Retailers' Hope: Survive March, Gain Momentum in April

Bob Pisani is off; this post was written by CNBC producer Robert Hum.

Not surprisingly, the ECB raised its interest rates by 25 basis points to 1.25 percent. On that announcement, European banks continue to rise, with many up 2 percent this morning. ECB President Jean-Claude Trichet did note at his press conference that the ECB did not decide if this rate hike was a “first of a series.”

Meanwhile, the Labor Department reported initial jobless claims fell 10,000 to 382,000 — largely inline with the 385,000 expected by economists. Futures moved little on that data point.

But traders are eyeing the flurry of March retail sales reports this morning. Although analysts had expected small declines on the month due to colder weather around the country and a late Easter this year, the retail numbers were largely better-than-expected, in the end turning in a gain of 2.2 percent (!), according to Retail Metrics. March was the 19th straight month of positive comps for retailers.

Strong double-digit gains were turned in at Limited Brands (LTD) (up 14.0 percent), Costco (COST) (up 13.0 percent), and Saks (SKS) (up 11.1 percent). In addition, other retailers including Buckle (BKE), Nordstrom (JWN), BJ’s Wholesale (BJ) all handily beat estimates with their modest gains. Even in the absence of much earnings guidance, many of these retailers are seeing their shares rise 2 percent-3 percent in early trading on these sales results.

But take a look at Macy’s (M), which could be representative of what’s to come for retailers — survive a challenging March, and gain momentum in April, when warmer weather and later Easter shopping will likely help traffic. Although Macy’s March comps were just up 0.9 percent, that was better than the 2.9 percent decline that was expected. However, shares of Macy’s are rising 2.5 percent on its outlook for April. Comps for this month are now seen up 8.9 percent, causing the department store to raise its March/April comps forecast to up 4.0 to 4.5 percent from its earlier forecast of up 3.0 percent.

The one big retail disappointment. Shares of Gap (GPS) fall 4 percent after the apparel retailer reported a 10 percent drop in March comps. The company cited the Japan earthquake for some of the weakness, noting the quake will have $0.04 negative impact on Q1 EPS, with earnings now expected to be below Street estimates of $0.44. But don’t kid yourself, sales were horrible across the board in North America: Old Navy down 12 percent, Gap brand down 9 percent, and Banana Republic down 8 percent.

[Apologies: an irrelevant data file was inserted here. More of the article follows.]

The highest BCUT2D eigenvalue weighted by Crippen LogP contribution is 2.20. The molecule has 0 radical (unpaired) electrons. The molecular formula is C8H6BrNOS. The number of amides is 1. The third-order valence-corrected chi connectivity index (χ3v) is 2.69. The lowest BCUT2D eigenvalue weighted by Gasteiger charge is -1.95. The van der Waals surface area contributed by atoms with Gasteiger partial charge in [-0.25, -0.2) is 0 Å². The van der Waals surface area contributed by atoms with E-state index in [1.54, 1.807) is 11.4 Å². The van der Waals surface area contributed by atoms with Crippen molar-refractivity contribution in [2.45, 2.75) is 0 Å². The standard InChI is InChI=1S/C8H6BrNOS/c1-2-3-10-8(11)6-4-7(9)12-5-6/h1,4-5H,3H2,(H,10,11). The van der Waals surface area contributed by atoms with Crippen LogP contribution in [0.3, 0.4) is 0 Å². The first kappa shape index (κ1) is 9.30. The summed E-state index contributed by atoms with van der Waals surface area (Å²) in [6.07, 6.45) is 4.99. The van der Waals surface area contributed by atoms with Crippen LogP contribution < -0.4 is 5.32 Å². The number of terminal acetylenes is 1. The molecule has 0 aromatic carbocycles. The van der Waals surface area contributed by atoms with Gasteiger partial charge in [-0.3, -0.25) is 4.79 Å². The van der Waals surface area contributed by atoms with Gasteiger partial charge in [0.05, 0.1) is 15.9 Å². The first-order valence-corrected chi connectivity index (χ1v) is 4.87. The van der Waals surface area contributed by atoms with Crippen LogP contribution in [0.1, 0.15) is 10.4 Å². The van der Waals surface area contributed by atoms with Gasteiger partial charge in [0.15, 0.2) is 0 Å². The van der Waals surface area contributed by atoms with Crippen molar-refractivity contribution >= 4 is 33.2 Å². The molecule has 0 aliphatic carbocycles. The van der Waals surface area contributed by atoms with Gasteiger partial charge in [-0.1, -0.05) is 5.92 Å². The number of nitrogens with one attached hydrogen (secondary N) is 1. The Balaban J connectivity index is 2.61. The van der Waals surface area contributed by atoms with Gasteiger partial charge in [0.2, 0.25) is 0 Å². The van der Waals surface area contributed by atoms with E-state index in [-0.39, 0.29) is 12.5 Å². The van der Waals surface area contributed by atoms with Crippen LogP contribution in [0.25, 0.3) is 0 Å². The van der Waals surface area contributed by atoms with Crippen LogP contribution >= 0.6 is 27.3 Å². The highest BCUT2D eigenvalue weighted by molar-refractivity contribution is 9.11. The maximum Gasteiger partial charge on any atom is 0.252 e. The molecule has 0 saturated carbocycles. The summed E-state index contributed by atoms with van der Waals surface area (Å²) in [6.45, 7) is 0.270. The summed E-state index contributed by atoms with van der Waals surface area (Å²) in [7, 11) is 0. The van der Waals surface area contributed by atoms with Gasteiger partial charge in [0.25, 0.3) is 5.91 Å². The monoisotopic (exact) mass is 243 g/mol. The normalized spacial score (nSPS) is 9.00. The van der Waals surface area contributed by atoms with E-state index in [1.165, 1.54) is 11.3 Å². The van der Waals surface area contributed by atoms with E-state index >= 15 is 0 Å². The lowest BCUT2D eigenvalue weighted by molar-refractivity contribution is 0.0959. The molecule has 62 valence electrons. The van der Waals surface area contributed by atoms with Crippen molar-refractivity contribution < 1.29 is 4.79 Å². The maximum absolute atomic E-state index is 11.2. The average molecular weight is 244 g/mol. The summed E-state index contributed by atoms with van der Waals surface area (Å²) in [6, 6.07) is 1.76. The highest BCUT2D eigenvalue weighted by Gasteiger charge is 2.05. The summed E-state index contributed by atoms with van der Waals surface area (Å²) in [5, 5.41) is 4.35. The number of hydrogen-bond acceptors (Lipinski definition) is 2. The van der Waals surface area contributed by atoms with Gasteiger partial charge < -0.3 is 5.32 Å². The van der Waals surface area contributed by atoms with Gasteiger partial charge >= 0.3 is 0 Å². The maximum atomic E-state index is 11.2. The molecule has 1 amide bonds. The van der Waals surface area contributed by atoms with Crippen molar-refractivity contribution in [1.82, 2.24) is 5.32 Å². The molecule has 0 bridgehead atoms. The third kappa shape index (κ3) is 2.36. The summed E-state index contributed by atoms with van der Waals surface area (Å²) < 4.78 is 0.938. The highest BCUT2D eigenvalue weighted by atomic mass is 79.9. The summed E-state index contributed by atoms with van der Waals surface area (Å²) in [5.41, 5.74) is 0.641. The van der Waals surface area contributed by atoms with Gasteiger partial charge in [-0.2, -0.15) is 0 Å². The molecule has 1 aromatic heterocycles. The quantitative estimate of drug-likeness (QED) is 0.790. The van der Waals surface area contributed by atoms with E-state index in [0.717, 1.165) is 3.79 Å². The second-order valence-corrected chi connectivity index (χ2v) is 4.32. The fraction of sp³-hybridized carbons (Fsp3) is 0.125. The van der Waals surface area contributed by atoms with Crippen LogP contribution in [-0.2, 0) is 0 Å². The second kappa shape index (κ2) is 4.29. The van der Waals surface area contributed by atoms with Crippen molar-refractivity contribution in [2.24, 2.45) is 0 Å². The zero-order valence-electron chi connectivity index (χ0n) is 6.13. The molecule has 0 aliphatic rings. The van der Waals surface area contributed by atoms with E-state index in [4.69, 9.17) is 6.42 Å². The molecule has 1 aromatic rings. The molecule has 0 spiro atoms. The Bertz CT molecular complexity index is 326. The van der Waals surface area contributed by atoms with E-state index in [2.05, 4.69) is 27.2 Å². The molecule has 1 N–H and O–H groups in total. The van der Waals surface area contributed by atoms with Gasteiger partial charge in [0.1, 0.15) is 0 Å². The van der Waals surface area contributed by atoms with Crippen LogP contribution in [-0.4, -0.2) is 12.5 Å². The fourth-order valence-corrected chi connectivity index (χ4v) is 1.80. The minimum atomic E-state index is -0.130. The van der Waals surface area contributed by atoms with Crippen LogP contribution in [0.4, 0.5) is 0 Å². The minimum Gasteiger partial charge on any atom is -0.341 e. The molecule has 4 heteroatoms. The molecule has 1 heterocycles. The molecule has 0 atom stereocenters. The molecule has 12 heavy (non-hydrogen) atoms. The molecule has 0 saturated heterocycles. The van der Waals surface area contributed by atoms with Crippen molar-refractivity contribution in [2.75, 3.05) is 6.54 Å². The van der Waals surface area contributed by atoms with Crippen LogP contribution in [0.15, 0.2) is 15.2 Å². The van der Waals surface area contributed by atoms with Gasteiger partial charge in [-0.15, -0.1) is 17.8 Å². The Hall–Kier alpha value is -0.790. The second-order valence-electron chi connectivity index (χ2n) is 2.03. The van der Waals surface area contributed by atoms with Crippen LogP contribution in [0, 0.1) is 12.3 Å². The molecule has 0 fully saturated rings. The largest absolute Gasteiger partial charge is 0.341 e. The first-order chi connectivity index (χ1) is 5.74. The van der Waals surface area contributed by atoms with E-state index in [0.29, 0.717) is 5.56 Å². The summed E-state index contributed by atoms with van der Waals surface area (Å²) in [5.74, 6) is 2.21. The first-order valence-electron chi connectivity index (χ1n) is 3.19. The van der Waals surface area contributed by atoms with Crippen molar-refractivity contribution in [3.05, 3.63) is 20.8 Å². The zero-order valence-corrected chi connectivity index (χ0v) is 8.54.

a) Pier 1 Imports (PIR) jumps 8 percent after beating Q4 estimates by a penny. Results were helped by a strong 8.9 percent rise in same-store sales and by improving margins from lower markdowns in the quarter. Q4 comps were boosted by an impressing 11.3 percent rise in March comps – and that was after a 19 percent rise in last year’s March comps.

b) Rite Aid (RAD) reported a Q4 loss of $0.24, inline with estimates despite a 0.9 percent rise in comps. That trend will continue this year as the drugstore chain sees a loss of $0.42-$0.64 (vs. a loss of $0.49 consensus) – even though sales are expected to rise 0.5 percent-2.0 percent.

But don’t be fooled by the rise in comps…Rite Aid has been facing tough competition. Just take a look at the March comps. Walgreen’s (WAG) growth in comps (up 3.0 percent) continued a recent trend of outpacing Rite Aid’s performance (down 0.1 percent)

c) Newmont Mining (NEM) announced plans to increase gold production by 35 percent and copper output by 90 percent by 2017 as demand continues to grow. The miner also implements a new dividend policy that’s tied to the price of gold. For every $100 gold prices rise, Newmont will raise its annual dividend by $0.20. That means its current quarterly dividend of $0.15 will be raised to $0.25.

d) PNC Financial (PNC) became the latest bank to raise its dividend. The bank boosts its quarterly dividend to $0.35 from $0.10 and announces a $500 million stock buyback program. Shares are flat after the announcement – remember, “sell on the news” has been the theme once banks announced their dividend hikes over the past couple of weeks.

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